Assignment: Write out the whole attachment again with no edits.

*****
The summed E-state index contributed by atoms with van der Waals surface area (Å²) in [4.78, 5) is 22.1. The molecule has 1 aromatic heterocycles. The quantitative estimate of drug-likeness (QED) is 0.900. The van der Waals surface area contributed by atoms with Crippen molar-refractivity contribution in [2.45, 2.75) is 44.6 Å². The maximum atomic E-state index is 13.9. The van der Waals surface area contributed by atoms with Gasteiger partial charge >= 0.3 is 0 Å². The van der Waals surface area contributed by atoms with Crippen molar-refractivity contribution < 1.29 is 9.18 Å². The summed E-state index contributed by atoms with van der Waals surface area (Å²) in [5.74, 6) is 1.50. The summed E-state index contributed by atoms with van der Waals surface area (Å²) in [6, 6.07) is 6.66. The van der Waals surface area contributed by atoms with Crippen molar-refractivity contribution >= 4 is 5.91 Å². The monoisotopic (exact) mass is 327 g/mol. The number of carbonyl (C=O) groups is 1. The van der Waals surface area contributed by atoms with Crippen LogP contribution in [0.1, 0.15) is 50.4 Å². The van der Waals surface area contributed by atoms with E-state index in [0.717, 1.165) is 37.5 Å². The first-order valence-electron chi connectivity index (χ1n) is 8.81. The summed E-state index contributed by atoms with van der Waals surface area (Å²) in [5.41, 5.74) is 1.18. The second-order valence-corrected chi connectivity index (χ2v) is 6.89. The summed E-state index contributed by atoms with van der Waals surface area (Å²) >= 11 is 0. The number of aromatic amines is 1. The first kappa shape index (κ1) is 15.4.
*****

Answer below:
The summed E-state index contributed by atoms with van der Waals surface area (Å²) in [4.78, 5) is 22.1. The molecule has 1 aromatic heterocycles. The quantitative estimate of drug-likeness (QED) is 0.900. The van der Waals surface area contributed by atoms with Crippen molar-refractivity contribution in [2.45, 2.75) is 44.6 Å². The maximum atomic E-state index is 13.9. The van der Waals surface area contributed by atoms with Gasteiger partial charge >= 0.3 is 0 Å². The van der Waals surface area contributed by atoms with Crippen molar-refractivity contribution < 1.29 is 9.18 Å². The summed E-state index contributed by atoms with van der Waals surface area (Å²) in [5.74, 6) is 1.50. The summed E-state index contributed by atoms with van der Waals surface area (Å²) in [6, 6.07) is 6.66. The van der Waals surface area contributed by atoms with Crippen molar-refractivity contribution >= 4 is 5.91 Å². The monoisotopic (exact) mass is 327 g/mol. The number of carbonyl (C=O) groups is 1. The van der Waals surface area contributed by atoms with Crippen LogP contribution in [0.1, 0.15) is 50.4 Å². The van der Waals surface area contributed by atoms with E-state index in [0.717, 1.165) is 37.5 Å². The first-order valence-electron chi connectivity index (χ1n) is 8.81. The summed E-state index contributed by atoms with van der Waals surface area (Å²) in [5.41, 5.74) is 1.18. The second-order valence-corrected chi connectivity index (χ2v) is 6.89. The summed E-state index contributed by atoms with van der Waals surface area (Å²) >= 11 is 0. The number of aromatic amines is 1. The first kappa shape index (κ1) is 15.4.